So it was perfect – absolutely brilliantly perfect.
It’s not the first perfect school visit I’ve done but it’s the most recent, so I thought, for the benefit of everyone – I’d try and record the perfect details.
I was contacted in loads of time. This meant that I could book the cheapest rail fares and work out the best, most relaxing, cost efficient way of getting from Bath, to Southend.
The contact was a bookshop. A brilliant children’s bookshop in Westcliff on Sea – Jacqson Diego. So I knew that the children would be able to buy books.
They offered to pay me and my travel – before I even had to prompt them.
A programme of possible activities was emailed to me a fortnight beforehand – a schedule that we kept – no sudden PE lesson in the middle of my talk or half of year 6 disappearing on a theatre trip.
Jacqui from the bookshop met me at the station so I didn’t have to get lost wandering the streets of Southend.
There was tea at the bookshop.
Jacqui accompanied me and a couple of boxes of books to the school where me met a governor, who was there to observe. She was delightful and helpful. All the staff knew exactly who I was.
There was tea.
The children knew who I was – lots of them had actually read my books. The teacher who introduced me asked the children how they were to treat me – “like a rockstar” they replied. The hall was not too hot or too full or too farty. The teachers listened to the talk – the children listened to the talk – they laughed in all the right places – they were keen. All 240 of them.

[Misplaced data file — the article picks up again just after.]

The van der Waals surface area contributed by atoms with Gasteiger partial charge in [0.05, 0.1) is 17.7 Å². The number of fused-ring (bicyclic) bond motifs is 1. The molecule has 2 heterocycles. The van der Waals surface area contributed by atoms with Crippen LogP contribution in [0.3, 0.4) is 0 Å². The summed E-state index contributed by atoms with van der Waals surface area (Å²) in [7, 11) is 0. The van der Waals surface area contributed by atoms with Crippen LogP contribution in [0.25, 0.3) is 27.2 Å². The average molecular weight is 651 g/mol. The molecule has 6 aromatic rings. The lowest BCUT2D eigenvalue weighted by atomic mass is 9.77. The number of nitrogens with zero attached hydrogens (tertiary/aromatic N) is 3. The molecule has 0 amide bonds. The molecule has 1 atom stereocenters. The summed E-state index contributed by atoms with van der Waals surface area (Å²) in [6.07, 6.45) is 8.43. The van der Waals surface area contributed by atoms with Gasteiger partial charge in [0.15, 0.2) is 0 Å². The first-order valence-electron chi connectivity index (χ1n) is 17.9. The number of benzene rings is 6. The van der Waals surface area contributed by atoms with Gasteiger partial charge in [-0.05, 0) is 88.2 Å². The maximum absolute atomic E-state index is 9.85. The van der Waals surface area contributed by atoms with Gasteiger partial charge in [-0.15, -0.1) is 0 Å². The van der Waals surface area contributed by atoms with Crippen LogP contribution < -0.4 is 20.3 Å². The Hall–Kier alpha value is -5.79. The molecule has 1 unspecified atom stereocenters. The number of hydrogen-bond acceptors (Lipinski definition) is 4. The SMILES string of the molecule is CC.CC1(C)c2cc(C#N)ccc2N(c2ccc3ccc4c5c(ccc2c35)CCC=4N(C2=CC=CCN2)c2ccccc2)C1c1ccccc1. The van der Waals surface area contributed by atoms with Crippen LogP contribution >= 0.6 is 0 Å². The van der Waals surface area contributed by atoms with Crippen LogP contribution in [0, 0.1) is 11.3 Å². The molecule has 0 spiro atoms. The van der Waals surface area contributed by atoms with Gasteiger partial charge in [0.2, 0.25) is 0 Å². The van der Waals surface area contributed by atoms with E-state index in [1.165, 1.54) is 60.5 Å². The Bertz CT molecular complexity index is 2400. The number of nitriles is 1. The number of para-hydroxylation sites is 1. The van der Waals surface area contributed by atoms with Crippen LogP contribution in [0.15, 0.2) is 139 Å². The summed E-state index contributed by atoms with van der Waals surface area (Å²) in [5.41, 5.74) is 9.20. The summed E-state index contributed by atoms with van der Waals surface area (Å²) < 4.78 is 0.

There was coffee.
There was the workshop which I had planned and printed a few copies. But one for each child appeared shortly afterwards and this way it was actually possible to workshop 120 children simultaneously, calmly and with everyone engaging.
There was lunch, with year 6.
There was another mug of tea.
There was more workshopping and then the children read out their work which was BRILLIANT!
And then there was signing – in the library – with tea, and loads and loads of children and their parents who wandered in from the outside and asked their children which books they wanted and a proper bookseller and a fantastic teacher doing the sales.
Then it was time to go back to the bookshop to meet more children – sign more books, and drink a little more tea.
And then finally, to head out into slight snow, an easy walk to the station, and back to London.
So thank you Jacqui, and thank you Jo Farrell and thank you Hamstel Junior School for being awesomely welcoming and giving me an easy ride.